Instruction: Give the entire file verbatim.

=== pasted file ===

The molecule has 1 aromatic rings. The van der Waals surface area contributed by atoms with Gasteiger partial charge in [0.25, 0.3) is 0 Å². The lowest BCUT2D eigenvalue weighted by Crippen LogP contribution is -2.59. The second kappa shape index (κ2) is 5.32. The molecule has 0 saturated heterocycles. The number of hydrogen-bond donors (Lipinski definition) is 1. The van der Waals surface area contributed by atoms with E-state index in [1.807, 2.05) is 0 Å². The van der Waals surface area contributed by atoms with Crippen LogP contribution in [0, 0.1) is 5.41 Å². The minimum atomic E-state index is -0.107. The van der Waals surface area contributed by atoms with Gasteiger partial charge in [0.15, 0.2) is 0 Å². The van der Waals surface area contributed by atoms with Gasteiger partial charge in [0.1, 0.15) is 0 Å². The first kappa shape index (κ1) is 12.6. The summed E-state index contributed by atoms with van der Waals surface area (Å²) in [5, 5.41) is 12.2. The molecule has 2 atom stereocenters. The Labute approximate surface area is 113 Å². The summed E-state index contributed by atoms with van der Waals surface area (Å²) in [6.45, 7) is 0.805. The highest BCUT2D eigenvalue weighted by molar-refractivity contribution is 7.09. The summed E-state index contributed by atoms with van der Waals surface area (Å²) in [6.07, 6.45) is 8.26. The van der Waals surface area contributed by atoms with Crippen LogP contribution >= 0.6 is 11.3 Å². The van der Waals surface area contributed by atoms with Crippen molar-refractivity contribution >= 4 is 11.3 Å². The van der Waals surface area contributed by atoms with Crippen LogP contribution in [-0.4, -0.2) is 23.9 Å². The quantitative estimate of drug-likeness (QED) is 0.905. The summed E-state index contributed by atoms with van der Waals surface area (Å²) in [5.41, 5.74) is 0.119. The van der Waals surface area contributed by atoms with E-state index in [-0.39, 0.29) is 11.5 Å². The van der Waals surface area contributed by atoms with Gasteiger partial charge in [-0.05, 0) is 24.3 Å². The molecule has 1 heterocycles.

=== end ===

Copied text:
The molecule has 1 aromatic rings. The van der Waals surface area contributed by atoms with Gasteiger partial charge in [0.25, 0.3) is 0 Å². The lowest BCUT2D eigenvalue weighted by Crippen LogP contribution is -2.59. The second kappa shape index (κ2) is 5.32. The molecule has 0 saturated heterocycles. The number of hydrogen-bond donors (Lipinski definition) is 1. The van der Waals surface area contributed by atoms with E-state index in [1.807, 2.05) is 0 Å². The van der Waals surface area contributed by atoms with Crippen LogP contribution in [0, 0.1) is 5.41 Å². The minimum atomic E-state index is -0.107. The van der Waals surface area contributed by atoms with Gasteiger partial charge in [0.15, 0.2) is 0 Å². The van der Waals surface area contributed by atoms with Gasteiger partial charge in [0.1, 0.15) is 0 Å². The first kappa shape index (κ1) is 12.6. The summed E-state index contributed by atoms with van der Waals surface area (Å²) in [5, 5.41) is 12.2. The molecule has 2 atom stereocenters. The Labute approximate surface area is 113 Å². The summed E-state index contributed by atoms with van der Waals surface area (Å²) in [6.45, 7) is 0.805. The highest BCUT2D eigenvalue weighted by molar-refractivity contribution is 7.09. The summed E-state index contributed by atoms with van der Waals surface area (Å²) in [6.07, 6.45) is 8.26. The van der Waals surface area contributed by atoms with Crippen LogP contribution >= 0.6 is 11.3 Å². The van der Waals surface area contributed by atoms with Crippen molar-refractivity contribution >= 4 is 11.3 Å². The van der Waals surface area contributed by atoms with Crippen LogP contribution in [-0.4, -0.2) is 23.9 Å². The quantitative estimate of drug-likeness (QED) is 0.905. The summed E-state index contributed by atoms with van der Waals surface area (Å²) in [5.41, 5.74) is 0.119. The van der Waals surface area contributed by atoms with E-state index in [-0.39, 0.29) is 11.5 Å². The van der Waals surface area contributed by atoms with Gasteiger partial charge in [-0.05, 0) is 24.3 Å². The molecule has 1 heterocycles.